I’ve written before about the unity of the different denominations of Christianity, but, at the moment anyway, that was little more than speculation and wishful thinking. Although nearly all mainstream Christian denominations are united by belief in Jesus as the Son of God who died and rose again for our sins, the doctrinal differences that do exist between the denominations is not something that can be easily resolved. I believe that, when Jesus returns, all doctrinal differences will be straightened out (or will simply cease to matter), but until that day, I think we have to accept that Christians will not always believe 100% the same things as each other.
What this post is about is unity on a local church level, regardless of denomination. I know that within parishes all the Anglican churches local networks, but this goes beyond denominational links. I’m talking about Methodist, Pentecostal and Church of England churches working together for the good of their local area; I’m talking about members of Catholic churches, United Reformed churches and Baptist churches working side by side in outreach events. There is no place for rivalry between churches because what it comes down to is this: if people are saved and going to Bible-believing churches, what does it matter which particular building they’re in on Sunday?
When Paul talks about Christ being the head of the church in Ephesians 5, he is talking about all the extant churches together as one. He makes no mention of the different locations, leadership and teaching of the churches around at that time, though we know from elsewhere that those difference existed at the time of Paul’s writings. Paul is abundantly clear throughout the New Testament that God doesn’t just see ‘churches’, he sees ‘the Church’, which will one day become the spotless bride of Christ.
As I write this, I realise that it might seem like I’m going over the denominational ground again, but remember, that’s not my emphasis. I’m talking local. In my town’s district, we’re blessed to have an organisation which encompasses most of the local churches, and this organise runs multi-church services such as a bookshop/café and a wintertime homeless shelter. Of course, the unity between churches is not perfect, but when we flawed humans are involved, nothing is.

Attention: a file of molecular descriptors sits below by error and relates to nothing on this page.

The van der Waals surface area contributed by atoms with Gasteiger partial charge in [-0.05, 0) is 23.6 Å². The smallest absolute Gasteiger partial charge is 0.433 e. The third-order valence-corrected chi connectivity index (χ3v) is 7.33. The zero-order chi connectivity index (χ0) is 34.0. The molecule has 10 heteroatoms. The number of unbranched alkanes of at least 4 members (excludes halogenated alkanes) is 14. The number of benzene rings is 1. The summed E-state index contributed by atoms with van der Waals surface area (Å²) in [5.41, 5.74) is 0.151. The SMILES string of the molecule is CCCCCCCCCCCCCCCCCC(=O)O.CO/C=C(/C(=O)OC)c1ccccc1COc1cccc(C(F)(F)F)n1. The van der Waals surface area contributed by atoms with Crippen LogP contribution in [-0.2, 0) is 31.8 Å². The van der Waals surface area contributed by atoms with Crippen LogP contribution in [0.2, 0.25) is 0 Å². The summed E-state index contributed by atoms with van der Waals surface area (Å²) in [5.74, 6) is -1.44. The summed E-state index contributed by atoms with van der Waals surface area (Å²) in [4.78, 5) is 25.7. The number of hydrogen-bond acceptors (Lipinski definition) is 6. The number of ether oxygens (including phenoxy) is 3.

There are two obvious benefits of churches working together:
1) We can do more. With more resources, property and more people available to help out, the Christian community can do greater things. The homeless shelter in our town would never have happened without the cooperation of a good number of churches in order to provide enough people to cook the food and oversee the operation on a nightly basis, and the bookshop just wouldn’t exist without the support of the multi-denominational Christian population of our area. But as well as things like this, fetes can be organised and run, charity events can raise more money and outreach can be spread wider if churches work together.
2) We’re different. What could be a more effective way of making an impression on non-Christians than showing them that people from all different backgrounds, and even with different beliefs (though obviously not on a fundamental level) can work together in harmony? Disunity doesn’t just harm those within Christianity, it also discourages people from getting involved, because it just looks like a gaggle of organisations fighting amongst themselves.
So what stands in the way of churches uniting? It could be any number of things; I’m not going to be able to think of them all. Pointless church politics – ‘cholitics’, as one of my friends calls them – create problems where they simply don’t need to exist. We need to look at the big picture; we’re all working for the glory of God, trying to reach our local communities. Letting petty disputes get in the way of that is utterly pointless. As well as ‘cholitics’ on a church to church level, inter-denominational disagreements could also cause problems. But we don’t need to agree with everything that another church believes in order to work with them to reach the lost.
I think this is about looking at the big picture. One day, in the future, we’re going to be presented to Christ as his unified bride. So let’s start acting as a unified body now, and not leave it until the last minute. We can’t even begin to imagine what God will do if we offer our hearts to him as one.